Sears chairman and former CEO Eddie Lampert, whose $5.2 billion bid to buy Sears Holdings through his hedge fund ESL investments was approved earlier this month, told the Wall Street Journal that future Sears and Kmart stores will be smaller than they were in the past.
“Our goal is to continue to shrink the size of our stores,” Lampert told the Journal. “If I had my druthers, I’d rather be bigger than smaller. We still have enough of a critical mass.”
In addition to being about a third of the size that they were before the company went bankrupt, Lampert said future stores will have less apparel and more tools and appliances.
Possibility of becoming a public company
Lampert -- who now owns 425 stores in total (223 Sears and 202 Kmart stores) -- also told the Journal that Sears could eventually go public.
“If I am a betting person, which I am, I would say at some point we would be public again,” Lampert said in the interview.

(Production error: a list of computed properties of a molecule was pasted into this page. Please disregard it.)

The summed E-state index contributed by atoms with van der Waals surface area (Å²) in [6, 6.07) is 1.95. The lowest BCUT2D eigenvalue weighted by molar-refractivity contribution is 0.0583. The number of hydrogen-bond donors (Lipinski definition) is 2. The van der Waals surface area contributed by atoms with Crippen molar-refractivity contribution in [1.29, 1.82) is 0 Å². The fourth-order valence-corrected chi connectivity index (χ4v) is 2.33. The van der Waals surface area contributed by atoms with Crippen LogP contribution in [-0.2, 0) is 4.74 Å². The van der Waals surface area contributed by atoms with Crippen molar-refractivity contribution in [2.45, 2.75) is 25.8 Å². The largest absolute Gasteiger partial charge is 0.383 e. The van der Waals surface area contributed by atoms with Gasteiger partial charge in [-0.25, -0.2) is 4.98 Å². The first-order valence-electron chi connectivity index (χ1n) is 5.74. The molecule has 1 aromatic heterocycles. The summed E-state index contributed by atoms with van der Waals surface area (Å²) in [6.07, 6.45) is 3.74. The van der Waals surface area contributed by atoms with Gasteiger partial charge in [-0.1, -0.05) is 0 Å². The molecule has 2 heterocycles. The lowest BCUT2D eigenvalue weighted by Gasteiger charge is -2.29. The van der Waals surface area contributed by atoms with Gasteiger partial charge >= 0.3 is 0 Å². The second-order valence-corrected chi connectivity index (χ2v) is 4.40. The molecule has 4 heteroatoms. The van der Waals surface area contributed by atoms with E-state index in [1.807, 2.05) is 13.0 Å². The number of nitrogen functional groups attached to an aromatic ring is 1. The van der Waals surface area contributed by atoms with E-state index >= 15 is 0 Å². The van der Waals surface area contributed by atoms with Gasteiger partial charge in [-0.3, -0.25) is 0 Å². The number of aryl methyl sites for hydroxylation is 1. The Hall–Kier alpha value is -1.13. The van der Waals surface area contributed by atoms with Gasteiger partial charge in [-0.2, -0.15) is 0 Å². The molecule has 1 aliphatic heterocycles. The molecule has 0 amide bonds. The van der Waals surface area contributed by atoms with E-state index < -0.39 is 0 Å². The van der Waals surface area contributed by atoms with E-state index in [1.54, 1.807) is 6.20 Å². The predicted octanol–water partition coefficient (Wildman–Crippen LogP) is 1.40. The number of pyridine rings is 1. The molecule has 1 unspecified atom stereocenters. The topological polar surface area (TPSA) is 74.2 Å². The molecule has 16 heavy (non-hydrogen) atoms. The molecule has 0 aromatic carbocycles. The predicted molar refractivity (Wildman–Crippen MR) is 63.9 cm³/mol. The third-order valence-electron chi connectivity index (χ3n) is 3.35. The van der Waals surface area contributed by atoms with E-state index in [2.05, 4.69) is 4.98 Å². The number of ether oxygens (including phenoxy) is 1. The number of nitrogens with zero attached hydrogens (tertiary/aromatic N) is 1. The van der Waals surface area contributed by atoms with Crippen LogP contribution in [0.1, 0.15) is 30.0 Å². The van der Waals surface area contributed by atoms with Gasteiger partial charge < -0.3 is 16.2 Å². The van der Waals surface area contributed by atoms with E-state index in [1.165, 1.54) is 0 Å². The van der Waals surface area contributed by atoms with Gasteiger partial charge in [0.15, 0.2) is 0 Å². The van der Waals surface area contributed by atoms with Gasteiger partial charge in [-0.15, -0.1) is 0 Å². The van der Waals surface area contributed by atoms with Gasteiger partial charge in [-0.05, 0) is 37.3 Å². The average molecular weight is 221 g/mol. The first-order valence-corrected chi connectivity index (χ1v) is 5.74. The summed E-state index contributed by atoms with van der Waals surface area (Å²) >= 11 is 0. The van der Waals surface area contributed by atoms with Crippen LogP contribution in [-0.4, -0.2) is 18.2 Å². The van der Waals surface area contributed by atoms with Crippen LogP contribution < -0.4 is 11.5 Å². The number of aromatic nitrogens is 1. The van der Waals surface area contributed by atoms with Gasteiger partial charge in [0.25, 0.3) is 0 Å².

Sears isn’t the first struggling brick-and-mortar retailer to announce that it’s changing its game plan in an effort to stay afloat. Last week, competitor J.C. Penney announced its decision to stop selling appliances as part of a larger home department reorganization.
The retailer said that removing major appliances would help it "better meet customer expectations, improve financial performance, and drive profitable growth."
Some have expressed skepticism over Sears’ post-bankruptcy revival plan.
“They have a shot, but it’s a long shot,” Craig Johnson, president of consulting firm Customer Growth Partners, told the Journal.
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